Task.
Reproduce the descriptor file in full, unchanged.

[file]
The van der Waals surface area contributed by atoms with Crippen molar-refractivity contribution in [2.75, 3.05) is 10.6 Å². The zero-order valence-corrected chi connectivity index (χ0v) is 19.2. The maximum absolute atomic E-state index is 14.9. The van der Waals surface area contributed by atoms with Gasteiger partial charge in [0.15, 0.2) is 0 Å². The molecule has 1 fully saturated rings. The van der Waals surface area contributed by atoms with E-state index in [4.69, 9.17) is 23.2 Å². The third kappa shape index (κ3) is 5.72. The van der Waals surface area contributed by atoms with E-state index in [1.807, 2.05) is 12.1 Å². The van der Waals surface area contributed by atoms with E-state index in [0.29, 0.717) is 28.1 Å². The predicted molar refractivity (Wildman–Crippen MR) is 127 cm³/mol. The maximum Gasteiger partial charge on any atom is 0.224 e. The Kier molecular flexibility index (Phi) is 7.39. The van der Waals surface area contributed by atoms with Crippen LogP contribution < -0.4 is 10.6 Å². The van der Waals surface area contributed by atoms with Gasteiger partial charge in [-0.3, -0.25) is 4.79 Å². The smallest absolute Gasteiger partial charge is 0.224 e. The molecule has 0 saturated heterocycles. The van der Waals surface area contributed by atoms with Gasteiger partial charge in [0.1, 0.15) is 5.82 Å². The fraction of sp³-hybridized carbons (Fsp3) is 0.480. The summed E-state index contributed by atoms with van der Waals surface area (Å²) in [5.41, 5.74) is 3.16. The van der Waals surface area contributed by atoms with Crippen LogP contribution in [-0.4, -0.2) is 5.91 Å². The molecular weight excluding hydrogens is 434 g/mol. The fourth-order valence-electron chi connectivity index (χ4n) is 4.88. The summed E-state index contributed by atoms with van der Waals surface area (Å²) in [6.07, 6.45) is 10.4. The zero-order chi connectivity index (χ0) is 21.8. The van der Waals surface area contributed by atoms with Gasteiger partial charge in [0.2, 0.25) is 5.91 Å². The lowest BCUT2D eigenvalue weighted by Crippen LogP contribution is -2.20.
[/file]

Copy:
The van der Waals surface area contributed by atoms with Crippen molar-refractivity contribution in [2.75, 3.05) is 10.6 Å². The zero-order valence-corrected chi connectivity index (χ0v) is 19.2. The maximum absolute atomic E-state index is 14.9. The van der Waals surface area contributed by atoms with Gasteiger partial charge in [0.15, 0.2) is 0 Å². The molecule has 1 fully saturated rings. The van der Waals surface area contributed by atoms with E-state index in [4.69, 9.17) is 23.2 Å². The third kappa shape index (κ3) is 5.72. The van der Waals surface area contributed by atoms with E-state index in [1.807, 2.05) is 12.1 Å². The van der Waals surface area contributed by atoms with E-state index in [0.29, 0.717) is 28.1 Å². The predicted molar refractivity (Wildman–Crippen MR) is 127 cm³/mol. The maximum Gasteiger partial charge on any atom is 0.224 e. The Kier molecular flexibility index (Phi) is 7.39. The van der Waals surface area contributed by atoms with Crippen LogP contribution < -0.4 is 10.6 Å². The van der Waals surface area contributed by atoms with Gasteiger partial charge in [-0.3, -0.25) is 4.79 Å². The smallest absolute Gasteiger partial charge is 0.224 e. The molecule has 0 saturated heterocycles. The van der Waals surface area contributed by atoms with Gasteiger partial charge in [0.1, 0.15) is 5.82 Å². The fraction of sp³-hybridized carbons (Fsp3) is 0.480. The summed E-state index contributed by atoms with van der Waals surface area (Å²) in [5.41, 5.74) is 3.16. The van der Waals surface area contributed by atoms with Crippen LogP contribution in [-0.4, -0.2) is 5.91 Å². The molecular weight excluding hydrogens is 434 g/mol. The fourth-order valence-electron chi connectivity index (χ4n) is 4.88. The summed E-state index contributed by atoms with van der Waals surface area (Å²) in [6.07, 6.45) is 10.4. The zero-order chi connectivity index (χ0) is 21.8. The van der Waals surface area contributed by atoms with Gasteiger partial charge in [0.2, 0.25) is 5.91 Å². The lowest BCUT2D eigenvalue weighted by Crippen LogP contribution is -2.20.